A Sociology Seminar series on questions around big data and data visualisations
Presenter: Heini Väisänen, PhD candidate, Department of Social Policy, LSE
Social scientists need longitudinal data with information of key life-events of individuals in order to better understand human behaviour. However, collecting panel data is expensive and time consuming. Administrative registers have considerable advantages as data sources, since longitudinal and nationally representative studies can be conducted with relatively small costs.
For the past 25 years information regarding Finnish population has been collected on annual basis using administrative registers rather than census. Data from different registers can be linked at individual-level using a unique identification number each permanent resident holds. Evaluation studies confirm that registers are reliable sources of information.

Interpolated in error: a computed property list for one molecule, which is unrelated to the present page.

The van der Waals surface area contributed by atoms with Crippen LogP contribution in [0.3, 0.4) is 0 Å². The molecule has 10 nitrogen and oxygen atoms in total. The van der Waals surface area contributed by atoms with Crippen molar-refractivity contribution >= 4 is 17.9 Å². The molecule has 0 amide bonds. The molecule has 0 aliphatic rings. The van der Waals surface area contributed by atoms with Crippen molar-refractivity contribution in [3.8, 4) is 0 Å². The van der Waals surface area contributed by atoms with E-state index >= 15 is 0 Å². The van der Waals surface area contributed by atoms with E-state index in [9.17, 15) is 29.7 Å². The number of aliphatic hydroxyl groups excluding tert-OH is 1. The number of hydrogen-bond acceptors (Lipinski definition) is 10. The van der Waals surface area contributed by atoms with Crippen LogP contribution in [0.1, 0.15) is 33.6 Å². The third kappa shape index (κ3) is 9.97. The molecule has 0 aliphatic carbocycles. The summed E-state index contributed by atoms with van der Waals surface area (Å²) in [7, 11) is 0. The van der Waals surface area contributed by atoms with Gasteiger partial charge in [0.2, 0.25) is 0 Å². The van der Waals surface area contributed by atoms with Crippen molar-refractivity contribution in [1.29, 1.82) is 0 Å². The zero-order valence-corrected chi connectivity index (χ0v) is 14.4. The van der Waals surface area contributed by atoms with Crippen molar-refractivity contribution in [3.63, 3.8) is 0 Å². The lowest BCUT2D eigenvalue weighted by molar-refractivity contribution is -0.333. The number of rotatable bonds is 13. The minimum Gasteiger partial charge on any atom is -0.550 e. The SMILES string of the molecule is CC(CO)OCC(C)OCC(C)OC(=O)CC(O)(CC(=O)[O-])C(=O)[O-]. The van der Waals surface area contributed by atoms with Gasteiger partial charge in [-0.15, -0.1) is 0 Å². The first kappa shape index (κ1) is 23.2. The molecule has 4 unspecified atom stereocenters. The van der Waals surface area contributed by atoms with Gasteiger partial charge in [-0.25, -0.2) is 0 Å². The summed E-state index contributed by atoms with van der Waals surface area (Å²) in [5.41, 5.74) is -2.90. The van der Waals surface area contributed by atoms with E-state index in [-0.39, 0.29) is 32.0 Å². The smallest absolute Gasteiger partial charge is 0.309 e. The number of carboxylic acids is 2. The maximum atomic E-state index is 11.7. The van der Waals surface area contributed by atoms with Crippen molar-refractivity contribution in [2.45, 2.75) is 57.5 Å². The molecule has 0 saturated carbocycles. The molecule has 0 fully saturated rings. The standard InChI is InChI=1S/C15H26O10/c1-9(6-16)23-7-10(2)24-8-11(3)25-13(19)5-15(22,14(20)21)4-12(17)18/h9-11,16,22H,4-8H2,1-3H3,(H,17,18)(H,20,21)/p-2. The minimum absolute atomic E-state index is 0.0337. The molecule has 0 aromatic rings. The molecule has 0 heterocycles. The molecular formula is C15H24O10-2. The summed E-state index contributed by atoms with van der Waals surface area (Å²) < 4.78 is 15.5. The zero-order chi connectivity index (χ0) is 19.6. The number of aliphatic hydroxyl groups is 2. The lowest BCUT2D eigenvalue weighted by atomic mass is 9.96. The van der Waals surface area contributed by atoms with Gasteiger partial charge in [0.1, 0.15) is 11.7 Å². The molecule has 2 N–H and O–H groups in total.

However, ethics regulations limit the information that can be linked from different registers for study purposes. Not everything that is interesting from the point of view of a social scientist is registered (e.g. attitudes, beliefs). Access to these data is often difficult.
I will provide an example of the use of register data by telling about my research “A Life Course Perspective to Abortions in Finland”, which aims to discover how the life course pathways of women having abortions differ from other women, and how these patterns have changed over time for three female birth cohorts.
Dates & times
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